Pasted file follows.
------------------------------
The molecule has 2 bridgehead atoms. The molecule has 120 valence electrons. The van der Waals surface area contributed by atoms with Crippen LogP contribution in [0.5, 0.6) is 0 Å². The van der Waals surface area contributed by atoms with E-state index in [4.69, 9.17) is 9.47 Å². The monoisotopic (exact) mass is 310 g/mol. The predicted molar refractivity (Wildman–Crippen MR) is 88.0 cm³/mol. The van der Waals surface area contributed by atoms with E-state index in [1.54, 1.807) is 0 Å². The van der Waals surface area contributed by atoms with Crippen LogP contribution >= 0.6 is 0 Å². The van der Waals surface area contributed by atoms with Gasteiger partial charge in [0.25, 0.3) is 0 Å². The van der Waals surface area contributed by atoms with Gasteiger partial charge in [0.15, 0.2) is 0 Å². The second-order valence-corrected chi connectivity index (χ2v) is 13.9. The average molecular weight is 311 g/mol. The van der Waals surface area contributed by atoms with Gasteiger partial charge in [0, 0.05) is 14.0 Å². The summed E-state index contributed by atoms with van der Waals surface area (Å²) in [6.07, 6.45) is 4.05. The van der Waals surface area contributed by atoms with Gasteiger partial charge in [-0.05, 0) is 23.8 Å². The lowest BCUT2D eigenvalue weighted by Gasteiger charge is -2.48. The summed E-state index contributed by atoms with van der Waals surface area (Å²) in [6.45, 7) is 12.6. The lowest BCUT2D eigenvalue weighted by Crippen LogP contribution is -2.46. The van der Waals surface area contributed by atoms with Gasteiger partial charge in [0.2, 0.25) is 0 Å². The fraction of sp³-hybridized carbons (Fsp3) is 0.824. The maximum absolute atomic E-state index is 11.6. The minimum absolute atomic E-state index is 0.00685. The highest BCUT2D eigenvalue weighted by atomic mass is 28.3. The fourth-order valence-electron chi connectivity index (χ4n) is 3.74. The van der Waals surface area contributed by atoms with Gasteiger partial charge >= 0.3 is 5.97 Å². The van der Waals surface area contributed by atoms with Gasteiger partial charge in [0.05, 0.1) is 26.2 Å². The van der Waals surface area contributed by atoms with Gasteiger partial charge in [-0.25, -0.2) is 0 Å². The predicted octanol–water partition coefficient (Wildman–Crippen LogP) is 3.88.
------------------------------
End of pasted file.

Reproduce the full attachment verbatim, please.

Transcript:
The molecule has 2 bridgehead atoms. The molecule has 120 valence electrons. The van der Waals surface area contributed by atoms with Crippen LogP contribution in [0.5, 0.6) is 0 Å². The van der Waals surface area contributed by atoms with E-state index in [4.69, 9.17) is 9.47 Å². The monoisotopic (exact) mass is 310 g/mol. The predicted molar refractivity (Wildman–Crippen MR) is 88.0 cm³/mol. The van der Waals surface area contributed by atoms with E-state index in [1.54, 1.807) is 0 Å². The van der Waals surface area contributed by atoms with Crippen LogP contribution >= 0.6 is 0 Å². The van der Waals surface area contributed by atoms with Gasteiger partial charge in [0.25, 0.3) is 0 Å². The van der Waals surface area contributed by atoms with Gasteiger partial charge in [0.15, 0.2) is 0 Å². The second-order valence-corrected chi connectivity index (χ2v) is 13.9. The average molecular weight is 311 g/mol. The van der Waals surface area contributed by atoms with Gasteiger partial charge in [0, 0.05) is 14.0 Å². The summed E-state index contributed by atoms with van der Waals surface area (Å²) in [6.07, 6.45) is 4.05. The van der Waals surface area contributed by atoms with Gasteiger partial charge in [-0.05, 0) is 23.8 Å². The lowest BCUT2D eigenvalue weighted by Gasteiger charge is -2.48. The summed E-state index contributed by atoms with van der Waals surface area (Å²) in [6.45, 7) is 12.6. The lowest BCUT2D eigenvalue weighted by Crippen LogP contribution is -2.46. The van der Waals surface area contributed by atoms with Gasteiger partial charge in [0.2, 0.25) is 0 Å². The fraction of sp³-hybridized carbons (Fsp3) is 0.824. The maximum absolute atomic E-state index is 11.6. The minimum absolute atomic E-state index is 0.00685. The highest BCUT2D eigenvalue weighted by atomic mass is 28.3. The fourth-order valence-electron chi connectivity index (χ4n) is 3.74. The van der Waals surface area contributed by atoms with Gasteiger partial charge >= 0.3 is 5.97 Å². The van der Waals surface area contributed by atoms with Gasteiger partial charge in [0.05, 0.1) is 26.2 Å². The van der Waals surface area contributed by atoms with Gasteiger partial charge in [-0.25, -0.2) is 0 Å². The predicted octanol–water partition coefficient (Wildman–Crippen LogP) is 3.88.